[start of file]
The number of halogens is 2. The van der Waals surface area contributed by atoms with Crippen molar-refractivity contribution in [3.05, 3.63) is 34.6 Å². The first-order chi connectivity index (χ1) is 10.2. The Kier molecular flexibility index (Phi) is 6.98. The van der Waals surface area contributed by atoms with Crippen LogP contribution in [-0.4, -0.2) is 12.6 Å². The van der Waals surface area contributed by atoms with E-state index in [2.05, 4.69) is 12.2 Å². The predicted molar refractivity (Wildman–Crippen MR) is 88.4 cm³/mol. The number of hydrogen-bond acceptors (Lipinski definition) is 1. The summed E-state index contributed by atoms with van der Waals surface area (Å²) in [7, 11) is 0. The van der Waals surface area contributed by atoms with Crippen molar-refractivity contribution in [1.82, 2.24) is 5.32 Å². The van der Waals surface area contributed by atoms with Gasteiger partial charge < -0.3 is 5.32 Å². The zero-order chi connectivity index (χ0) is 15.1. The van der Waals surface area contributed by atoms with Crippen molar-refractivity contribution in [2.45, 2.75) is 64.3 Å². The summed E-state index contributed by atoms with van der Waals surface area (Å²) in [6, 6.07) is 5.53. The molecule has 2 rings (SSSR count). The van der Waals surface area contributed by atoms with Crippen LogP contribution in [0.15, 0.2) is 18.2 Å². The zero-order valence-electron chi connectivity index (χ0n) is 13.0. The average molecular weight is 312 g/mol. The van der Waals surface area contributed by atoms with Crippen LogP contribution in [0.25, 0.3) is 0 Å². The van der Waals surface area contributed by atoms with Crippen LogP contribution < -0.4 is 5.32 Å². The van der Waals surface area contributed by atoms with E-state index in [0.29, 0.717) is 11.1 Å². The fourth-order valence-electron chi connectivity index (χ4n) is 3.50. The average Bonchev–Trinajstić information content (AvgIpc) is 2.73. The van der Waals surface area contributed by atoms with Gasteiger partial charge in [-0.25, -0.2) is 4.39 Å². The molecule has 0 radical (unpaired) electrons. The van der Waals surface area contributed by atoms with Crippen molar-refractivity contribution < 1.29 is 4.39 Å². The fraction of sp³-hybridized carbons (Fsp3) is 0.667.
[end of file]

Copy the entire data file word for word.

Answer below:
The number of halogens is 2. The van der Waals surface area contributed by atoms with Crippen molar-refractivity contribution in [3.05, 3.63) is 34.6 Å². The first-order chi connectivity index (χ1) is 10.2. The Kier molecular flexibility index (Phi) is 6.98. The van der Waals surface area contributed by atoms with Crippen LogP contribution in [-0.4, -0.2) is 12.6 Å². The van der Waals surface area contributed by atoms with E-state index in [2.05, 4.69) is 12.2 Å². The predicted molar refractivity (Wildman–Crippen MR) is 88.4 cm³/mol. The number of hydrogen-bond acceptors (Lipinski definition) is 1. The summed E-state index contributed by atoms with van der Waals surface area (Å²) in [7, 11) is 0. The van der Waals surface area contributed by atoms with Crippen molar-refractivity contribution in [1.82, 2.24) is 5.32 Å². The van der Waals surface area contributed by atoms with Gasteiger partial charge < -0.3 is 5.32 Å². The zero-order chi connectivity index (χ0) is 15.1. The van der Waals surface area contributed by atoms with Crippen molar-refractivity contribution in [2.45, 2.75) is 64.3 Å². The summed E-state index contributed by atoms with van der Waals surface area (Å²) in [6, 6.07) is 5.53. The molecule has 2 rings (SSSR count). The van der Waals surface area contributed by atoms with Crippen LogP contribution in [0.15, 0.2) is 18.2 Å². The zero-order valence-electron chi connectivity index (χ0n) is 13.0. The average molecular weight is 312 g/mol. The van der Waals surface area contributed by atoms with Crippen LogP contribution in [0.25, 0.3) is 0 Å². The van der Waals surface area contributed by atoms with Crippen LogP contribution < -0.4 is 5.32 Å². The van der Waals surface area contributed by atoms with E-state index in [0.29, 0.717) is 11.1 Å². The fourth-order valence-electron chi connectivity index (χ4n) is 3.50. The average Bonchev–Trinajstić information content (AvgIpc) is 2.73. The van der Waals surface area contributed by atoms with Gasteiger partial charge in [-0.25, -0.2) is 4.39 Å². The molecule has 0 radical (unpaired) electrons. The van der Waals surface area contributed by atoms with Crippen molar-refractivity contribution < 1.29 is 4.39 Å². The fraction of sp³-hybridized carbons (Fsp3) is 0.667.